Orange County uses special event zone during Florida Classic weekend

Fines can be doubled and vehicles may be subject to impound within the zone

ORLANDO, Fla. – A new tool to handle pop-up events that can disrupt traffic flow was put to the test following the Florida Classic event on Saturday.

Orange County established a special event zone for the weekend. It’s the first time the county has used the designation, which is allowed after a state law went into effect July 1.

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One of the areas of focus was John Young Parkway and West Colonial Drive.

Barriers were placed in medians and there were signs that addressed unpermitted activities impacting traffic laws.

If there is a traffic violation in the special event zone, fines could be doubled, and vehicles may be subject to impound.

In June, Volusia County law enforcement put into place special event zone restrictions prior to possible pop-up events like the unpermitted truck meets in Daytona Beach, where nearly 1,000 citations were given out and dozens of arrests made last year.

Courtney Frederick lives in Orlando and had a mixed reaction to the new measure.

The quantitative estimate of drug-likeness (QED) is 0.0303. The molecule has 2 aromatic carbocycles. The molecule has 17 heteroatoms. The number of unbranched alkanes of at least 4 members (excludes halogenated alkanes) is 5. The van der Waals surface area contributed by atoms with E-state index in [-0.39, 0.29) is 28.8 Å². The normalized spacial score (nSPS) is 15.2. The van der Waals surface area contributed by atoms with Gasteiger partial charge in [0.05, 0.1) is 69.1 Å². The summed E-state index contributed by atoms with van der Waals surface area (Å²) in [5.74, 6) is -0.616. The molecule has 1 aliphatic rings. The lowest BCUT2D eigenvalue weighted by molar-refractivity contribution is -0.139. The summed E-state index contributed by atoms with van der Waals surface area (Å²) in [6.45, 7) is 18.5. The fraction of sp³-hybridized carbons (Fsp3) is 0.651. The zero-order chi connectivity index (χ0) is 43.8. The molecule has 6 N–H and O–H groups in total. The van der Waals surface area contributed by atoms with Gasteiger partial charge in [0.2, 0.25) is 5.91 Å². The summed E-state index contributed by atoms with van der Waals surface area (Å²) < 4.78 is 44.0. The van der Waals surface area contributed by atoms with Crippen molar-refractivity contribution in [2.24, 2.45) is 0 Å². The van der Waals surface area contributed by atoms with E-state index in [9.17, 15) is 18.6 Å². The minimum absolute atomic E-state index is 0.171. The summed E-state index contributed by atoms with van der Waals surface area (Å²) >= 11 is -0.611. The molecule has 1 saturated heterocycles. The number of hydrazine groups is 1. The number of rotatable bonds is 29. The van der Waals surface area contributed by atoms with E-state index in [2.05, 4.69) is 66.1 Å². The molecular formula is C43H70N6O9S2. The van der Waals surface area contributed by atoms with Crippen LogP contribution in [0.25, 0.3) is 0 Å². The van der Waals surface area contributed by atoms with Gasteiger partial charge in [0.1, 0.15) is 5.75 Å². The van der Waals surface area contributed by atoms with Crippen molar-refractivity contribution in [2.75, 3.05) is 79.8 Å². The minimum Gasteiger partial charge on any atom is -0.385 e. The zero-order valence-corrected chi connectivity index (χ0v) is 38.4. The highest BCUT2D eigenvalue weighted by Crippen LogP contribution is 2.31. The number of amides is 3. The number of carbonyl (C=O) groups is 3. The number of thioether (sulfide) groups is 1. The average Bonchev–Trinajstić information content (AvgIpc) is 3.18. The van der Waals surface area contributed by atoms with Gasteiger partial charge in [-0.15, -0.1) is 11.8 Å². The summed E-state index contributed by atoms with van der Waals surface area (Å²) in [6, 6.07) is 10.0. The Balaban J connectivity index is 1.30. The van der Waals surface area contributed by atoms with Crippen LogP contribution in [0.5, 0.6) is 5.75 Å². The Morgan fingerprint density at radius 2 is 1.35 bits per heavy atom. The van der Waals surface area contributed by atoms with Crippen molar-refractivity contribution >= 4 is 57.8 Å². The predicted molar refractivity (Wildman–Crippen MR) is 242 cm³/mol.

“For protection, I feel like it is right that they are doing it, which it is working,” Frederis said. “At the same time, it’s a cultural thing. How do you stop something that’s been going on for years?”

During an event on Friday, Orange County Mayor Jerry Demings said the first-time measure provides for a safer environment.

“There’s a lot of economic activity that goes on around the stadium that creates pedestrian and vehicle traffic flow, so in order to make it safe place for both those who are out there as pedestrians and those who have motor vehicles,” Demings said.

“The two universities here are committed to making certain that the students do what they’re supposed to do but also the patrons and the guests who come here for this event. They’re coming because it is a safe place. That’s why it has been here for 25 years in a row.”


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About the Author:

Mark Lehman became a News 6 reporter in July 2014, but he's been a Central Florida journalist and part of the News 6 team for much longer. While most people are fast asleep in their bed, Mark starts his day overnight by searching for news on the streets of Central Florida.